for flute and
percussion. 1978. Commissioned by Robert Dick and Jan Williams. 20 minutes. No
longer available for performance.
The premiere of Cain on April 29, 1979 by flutist Robert Dick and percussionist Jan Williams at Buffalo's Albright-Knox Art Gallery was the first public performance of my music. The piece - impossibly difficult to perform - was composed to commemorate the slaughter of a number of students at the Polytechnical School of Athens by the fascist junta which ruled Greece from 1967 to 1974. In a non-programmatic manner the piece is an assembly of eyewitness accounts of the event as they were related to me by survivors of the army's attack or by written accounts I had read since then. The very opening of the piece, a thick, multiphonic passage for solo flute, is an ugly caricature of the "Hymn to Freedom", the Greek national anthem. The stuttering incomprehensible instrumental lines that follow, derived by means of fractal and stochastic processes, attempt to describe the confused feelings of the eyewitnesses, the conflicting reports of the event itself, and the immense effect this atrocity has had on my generation's belief in the continuity of life and, consequently, of art. The closing segment of the piece, a quiet epitaph for glockenspiel and whisper tones on the flute is a prayer, an exorcism and a catharsis, all at the same time. Cain has not been performed since its premiere in 1978.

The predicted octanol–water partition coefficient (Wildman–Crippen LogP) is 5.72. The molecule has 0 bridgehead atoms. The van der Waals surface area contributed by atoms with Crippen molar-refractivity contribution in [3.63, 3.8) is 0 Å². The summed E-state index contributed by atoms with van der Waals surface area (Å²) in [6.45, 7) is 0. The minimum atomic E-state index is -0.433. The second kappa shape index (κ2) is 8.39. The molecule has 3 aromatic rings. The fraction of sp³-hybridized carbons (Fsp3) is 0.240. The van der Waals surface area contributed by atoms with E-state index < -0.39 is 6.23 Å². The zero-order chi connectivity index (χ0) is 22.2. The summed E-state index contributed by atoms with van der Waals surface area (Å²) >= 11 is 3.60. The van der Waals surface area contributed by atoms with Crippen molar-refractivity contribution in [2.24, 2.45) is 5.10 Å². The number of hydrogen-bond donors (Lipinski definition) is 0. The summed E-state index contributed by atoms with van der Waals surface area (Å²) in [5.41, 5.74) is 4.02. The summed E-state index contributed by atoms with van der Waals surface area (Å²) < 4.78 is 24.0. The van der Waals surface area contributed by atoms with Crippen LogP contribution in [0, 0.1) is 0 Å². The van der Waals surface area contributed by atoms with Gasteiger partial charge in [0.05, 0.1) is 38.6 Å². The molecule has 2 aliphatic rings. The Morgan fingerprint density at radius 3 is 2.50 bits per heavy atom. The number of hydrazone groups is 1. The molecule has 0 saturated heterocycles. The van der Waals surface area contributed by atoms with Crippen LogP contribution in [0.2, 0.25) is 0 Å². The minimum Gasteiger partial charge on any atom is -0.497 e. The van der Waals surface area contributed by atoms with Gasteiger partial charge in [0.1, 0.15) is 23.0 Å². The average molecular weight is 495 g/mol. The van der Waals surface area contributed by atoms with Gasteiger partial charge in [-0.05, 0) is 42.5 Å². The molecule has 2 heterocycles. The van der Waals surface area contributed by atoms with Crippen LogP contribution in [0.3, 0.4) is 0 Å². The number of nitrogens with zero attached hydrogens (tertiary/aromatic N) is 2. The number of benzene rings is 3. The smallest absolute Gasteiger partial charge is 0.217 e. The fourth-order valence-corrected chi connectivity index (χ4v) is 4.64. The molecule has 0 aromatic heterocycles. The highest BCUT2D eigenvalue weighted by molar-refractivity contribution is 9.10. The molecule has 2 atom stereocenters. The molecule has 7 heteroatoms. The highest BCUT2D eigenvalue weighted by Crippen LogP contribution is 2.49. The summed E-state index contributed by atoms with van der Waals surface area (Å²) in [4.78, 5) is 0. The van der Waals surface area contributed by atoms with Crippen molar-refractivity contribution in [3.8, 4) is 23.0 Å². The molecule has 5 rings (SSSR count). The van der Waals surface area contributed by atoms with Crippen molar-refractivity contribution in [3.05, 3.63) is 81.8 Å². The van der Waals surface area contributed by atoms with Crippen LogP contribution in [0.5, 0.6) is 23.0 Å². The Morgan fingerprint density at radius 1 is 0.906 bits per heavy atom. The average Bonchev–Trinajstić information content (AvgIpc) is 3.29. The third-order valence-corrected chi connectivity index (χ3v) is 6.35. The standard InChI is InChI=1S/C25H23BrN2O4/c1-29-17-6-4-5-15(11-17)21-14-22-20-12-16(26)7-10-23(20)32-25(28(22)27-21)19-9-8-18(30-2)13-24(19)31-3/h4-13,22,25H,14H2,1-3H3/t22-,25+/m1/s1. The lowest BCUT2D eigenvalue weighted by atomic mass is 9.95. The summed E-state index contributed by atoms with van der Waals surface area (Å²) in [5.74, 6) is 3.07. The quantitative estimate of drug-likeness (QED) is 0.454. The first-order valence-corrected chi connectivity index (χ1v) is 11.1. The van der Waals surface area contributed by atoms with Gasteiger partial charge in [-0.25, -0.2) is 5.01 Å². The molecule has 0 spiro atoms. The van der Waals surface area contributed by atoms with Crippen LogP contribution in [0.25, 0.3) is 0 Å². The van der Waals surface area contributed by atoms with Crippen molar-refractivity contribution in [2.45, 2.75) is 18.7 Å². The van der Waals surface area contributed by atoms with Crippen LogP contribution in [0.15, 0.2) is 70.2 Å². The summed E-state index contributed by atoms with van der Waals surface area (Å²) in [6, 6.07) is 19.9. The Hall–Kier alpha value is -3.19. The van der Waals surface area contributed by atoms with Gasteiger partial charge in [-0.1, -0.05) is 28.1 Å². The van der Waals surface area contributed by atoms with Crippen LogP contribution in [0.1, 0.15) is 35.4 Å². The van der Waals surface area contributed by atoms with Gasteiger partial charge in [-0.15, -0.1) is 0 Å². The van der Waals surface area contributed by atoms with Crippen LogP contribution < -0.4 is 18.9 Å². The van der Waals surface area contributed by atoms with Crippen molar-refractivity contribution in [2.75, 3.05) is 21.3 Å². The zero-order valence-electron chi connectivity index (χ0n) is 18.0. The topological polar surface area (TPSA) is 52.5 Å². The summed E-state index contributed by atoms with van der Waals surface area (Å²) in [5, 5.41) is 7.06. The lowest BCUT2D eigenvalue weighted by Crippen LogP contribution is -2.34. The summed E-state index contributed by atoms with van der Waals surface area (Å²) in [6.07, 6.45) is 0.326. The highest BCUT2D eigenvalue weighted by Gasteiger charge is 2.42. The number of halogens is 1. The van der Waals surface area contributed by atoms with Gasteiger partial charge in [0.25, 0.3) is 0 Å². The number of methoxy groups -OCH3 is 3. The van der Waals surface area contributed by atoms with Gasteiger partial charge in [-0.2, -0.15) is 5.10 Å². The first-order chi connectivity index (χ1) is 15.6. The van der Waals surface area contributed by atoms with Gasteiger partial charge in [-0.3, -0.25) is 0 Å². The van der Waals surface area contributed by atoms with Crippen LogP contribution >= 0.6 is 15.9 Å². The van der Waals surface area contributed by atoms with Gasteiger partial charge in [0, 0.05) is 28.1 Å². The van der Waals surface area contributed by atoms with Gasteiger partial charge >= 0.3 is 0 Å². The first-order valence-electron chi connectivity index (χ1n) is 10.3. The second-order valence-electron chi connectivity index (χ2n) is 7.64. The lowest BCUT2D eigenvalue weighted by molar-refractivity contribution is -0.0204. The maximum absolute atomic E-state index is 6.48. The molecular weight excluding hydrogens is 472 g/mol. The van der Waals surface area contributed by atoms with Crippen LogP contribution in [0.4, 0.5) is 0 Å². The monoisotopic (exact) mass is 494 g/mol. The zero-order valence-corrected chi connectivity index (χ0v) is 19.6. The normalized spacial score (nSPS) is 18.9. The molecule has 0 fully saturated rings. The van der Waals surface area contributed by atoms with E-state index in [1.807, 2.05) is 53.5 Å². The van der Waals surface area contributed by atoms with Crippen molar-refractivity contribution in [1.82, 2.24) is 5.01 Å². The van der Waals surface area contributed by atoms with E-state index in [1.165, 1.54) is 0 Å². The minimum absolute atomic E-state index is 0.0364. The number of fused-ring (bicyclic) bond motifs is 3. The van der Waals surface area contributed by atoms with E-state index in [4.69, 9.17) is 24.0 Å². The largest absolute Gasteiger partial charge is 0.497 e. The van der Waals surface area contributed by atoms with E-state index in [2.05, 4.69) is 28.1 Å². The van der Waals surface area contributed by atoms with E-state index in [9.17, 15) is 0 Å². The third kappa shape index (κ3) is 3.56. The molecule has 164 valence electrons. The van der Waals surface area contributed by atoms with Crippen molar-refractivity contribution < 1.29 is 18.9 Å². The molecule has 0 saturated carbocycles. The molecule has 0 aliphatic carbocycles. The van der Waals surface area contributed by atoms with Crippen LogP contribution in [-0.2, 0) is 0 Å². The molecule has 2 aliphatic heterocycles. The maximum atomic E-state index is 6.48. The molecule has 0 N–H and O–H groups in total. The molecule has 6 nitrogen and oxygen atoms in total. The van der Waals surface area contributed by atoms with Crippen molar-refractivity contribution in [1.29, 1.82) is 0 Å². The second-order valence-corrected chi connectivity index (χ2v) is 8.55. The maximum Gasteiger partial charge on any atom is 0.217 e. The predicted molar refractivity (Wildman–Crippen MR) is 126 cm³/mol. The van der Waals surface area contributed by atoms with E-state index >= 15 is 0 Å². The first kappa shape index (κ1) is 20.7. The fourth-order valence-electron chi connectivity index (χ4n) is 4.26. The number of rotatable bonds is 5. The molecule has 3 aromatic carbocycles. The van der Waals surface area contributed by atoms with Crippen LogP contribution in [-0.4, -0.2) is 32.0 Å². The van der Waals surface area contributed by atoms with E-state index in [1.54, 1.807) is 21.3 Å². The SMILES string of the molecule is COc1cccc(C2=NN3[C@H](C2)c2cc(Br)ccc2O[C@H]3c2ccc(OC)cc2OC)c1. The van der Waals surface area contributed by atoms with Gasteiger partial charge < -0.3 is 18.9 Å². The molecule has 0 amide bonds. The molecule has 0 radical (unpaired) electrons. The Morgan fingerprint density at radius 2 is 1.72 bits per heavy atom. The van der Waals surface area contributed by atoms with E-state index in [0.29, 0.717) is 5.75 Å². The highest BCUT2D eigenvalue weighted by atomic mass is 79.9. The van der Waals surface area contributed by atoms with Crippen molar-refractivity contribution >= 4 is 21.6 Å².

The success of Cain was musical above all. The form suggested the combat... Hearing the piece was helpful in reminding the listener that inside one's head is a musical theatre of the imagination. Not seeing, then, but hearing, very often is believing.
Thomas Putnum, BUFFALO COURIER EXPRESS (USA)
[Cain] was a work of fitful outbursts and long, tense silences, moving from the thrusting and pounding episodes into eerily mystic reveries spun out of the slenderest tone threads.
John Dwyer, BUFFALO EVENING NEWS (USA)
[In Cain] the result is gripping: sometimes brutal, sometimes tender; a mysterious composition which is enhanced, but never lavishly depended upon, its extramusical subject matter.
Steven N. Swartz, THE SPECTRUM (USA)
Cain, when performed, drew great applause and I feel that to a large part this is due to Christos' very fine and natural writing for extended flute techniques; a quality few non-playing composers ever reach.
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